# Decomposing reflectance for a wave whose vibration is at an angle with incidence plane

I am solving exercises where I occasionally need to decompose the radiance of an EM wave in its components, but I don't understand how it's done. In this context, reflectance ($$R$$) and transmissivity ($$T$$), defined as power ratios derived from Fresnel's laws, should always verify that $$R+T=1$$ due to the conservation of energy. In the case I'm having trouble with, where the electric field is neither $$p-$$ nor $$s-$$polarized, but at an angle $$\theta$$ with the incidence plane of a wave that interacts with an interphase between two dielectric materials, my professor decomposes R as:

$$R = R_s \sin^2 \alpha + R_p \cos^2 \alpha$$

If $$R_s$$ and $$R_p$$ could be seen as components of a vector (which I guess is not possible), there would need to be a $$^2$$ exponent in $$R_s$$, $$R_p$$ and $$R$$. But this doesn't seem to be the case, and I am confused as to why this happens. Does this have anything to do with the requirement that $$R+T = 1$$, or is this a mistake on my professor's behalf?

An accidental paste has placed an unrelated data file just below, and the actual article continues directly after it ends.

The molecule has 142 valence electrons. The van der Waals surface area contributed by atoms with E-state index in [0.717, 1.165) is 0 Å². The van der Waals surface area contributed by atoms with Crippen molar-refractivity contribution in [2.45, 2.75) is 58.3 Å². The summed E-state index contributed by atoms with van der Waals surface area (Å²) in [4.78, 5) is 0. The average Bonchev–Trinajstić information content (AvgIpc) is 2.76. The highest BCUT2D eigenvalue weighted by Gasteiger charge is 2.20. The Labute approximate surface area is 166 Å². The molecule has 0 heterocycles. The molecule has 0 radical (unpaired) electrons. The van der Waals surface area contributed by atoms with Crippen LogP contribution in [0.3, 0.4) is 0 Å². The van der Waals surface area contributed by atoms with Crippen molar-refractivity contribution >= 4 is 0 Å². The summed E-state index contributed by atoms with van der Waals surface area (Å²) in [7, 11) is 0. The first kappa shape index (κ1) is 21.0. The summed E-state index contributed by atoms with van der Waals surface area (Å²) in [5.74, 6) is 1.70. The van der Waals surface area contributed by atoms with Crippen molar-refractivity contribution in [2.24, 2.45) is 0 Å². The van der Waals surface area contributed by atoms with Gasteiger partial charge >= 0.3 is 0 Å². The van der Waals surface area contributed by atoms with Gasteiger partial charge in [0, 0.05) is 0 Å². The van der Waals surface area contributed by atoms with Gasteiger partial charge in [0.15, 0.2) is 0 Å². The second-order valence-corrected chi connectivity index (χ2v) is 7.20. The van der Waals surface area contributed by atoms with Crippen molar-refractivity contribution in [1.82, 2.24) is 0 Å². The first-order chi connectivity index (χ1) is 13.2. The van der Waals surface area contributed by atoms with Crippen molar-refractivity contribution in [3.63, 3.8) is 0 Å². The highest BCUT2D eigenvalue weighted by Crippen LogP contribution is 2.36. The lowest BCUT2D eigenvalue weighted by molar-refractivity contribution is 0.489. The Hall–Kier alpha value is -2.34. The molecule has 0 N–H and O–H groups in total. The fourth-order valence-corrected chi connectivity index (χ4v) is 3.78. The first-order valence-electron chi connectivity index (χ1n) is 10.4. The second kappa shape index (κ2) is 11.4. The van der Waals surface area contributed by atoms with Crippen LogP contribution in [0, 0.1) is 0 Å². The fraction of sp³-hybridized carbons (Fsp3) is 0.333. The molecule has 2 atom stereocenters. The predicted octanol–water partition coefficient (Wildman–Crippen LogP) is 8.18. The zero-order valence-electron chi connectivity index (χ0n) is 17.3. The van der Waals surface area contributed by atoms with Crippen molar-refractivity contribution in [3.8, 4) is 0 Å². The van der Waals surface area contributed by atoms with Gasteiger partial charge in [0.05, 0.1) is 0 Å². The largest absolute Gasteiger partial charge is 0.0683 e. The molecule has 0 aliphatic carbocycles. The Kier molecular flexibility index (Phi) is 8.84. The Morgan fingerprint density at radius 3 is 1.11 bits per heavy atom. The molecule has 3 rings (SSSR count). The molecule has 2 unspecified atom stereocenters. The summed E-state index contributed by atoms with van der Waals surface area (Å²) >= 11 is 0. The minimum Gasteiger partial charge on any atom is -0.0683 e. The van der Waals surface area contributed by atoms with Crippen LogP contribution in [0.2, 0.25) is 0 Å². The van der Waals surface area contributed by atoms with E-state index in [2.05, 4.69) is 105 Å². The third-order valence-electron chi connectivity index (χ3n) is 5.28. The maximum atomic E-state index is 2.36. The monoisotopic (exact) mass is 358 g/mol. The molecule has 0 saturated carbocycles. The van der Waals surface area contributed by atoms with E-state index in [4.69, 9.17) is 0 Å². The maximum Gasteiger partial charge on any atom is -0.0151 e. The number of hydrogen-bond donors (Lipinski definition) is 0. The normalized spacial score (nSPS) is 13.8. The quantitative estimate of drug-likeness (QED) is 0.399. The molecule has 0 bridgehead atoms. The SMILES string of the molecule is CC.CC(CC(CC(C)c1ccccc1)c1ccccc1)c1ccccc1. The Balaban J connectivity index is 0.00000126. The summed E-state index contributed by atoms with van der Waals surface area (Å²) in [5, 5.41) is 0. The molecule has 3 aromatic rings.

## 1 Answer

$$R_s$$ and $$R_p$$ are indeed the squared moduli of the reflection coefficients of the fields $$r_s$$ and $$r_p$$. In fact, by calculating the reflected field first using $$r_s$$ and $$r_p$$ first and afterwards calculating the reflected power (squaring $$\vec E$$) and using $$R_s = \vert r_s\vert^2$$ and $$R_p = \vert r_p\vert^2$$ you arrive at $$E_{refl}^2=E^2 (R_s \sin^2\theta + R_p\cos^2\theta)$$ what leads directly to the formula you cited.

• Thank you very much! My book didn't point at the relation between $r$ and $R$, and I therefore didn't think they were so obviously related. – mar Dec 26 '19 at 18:43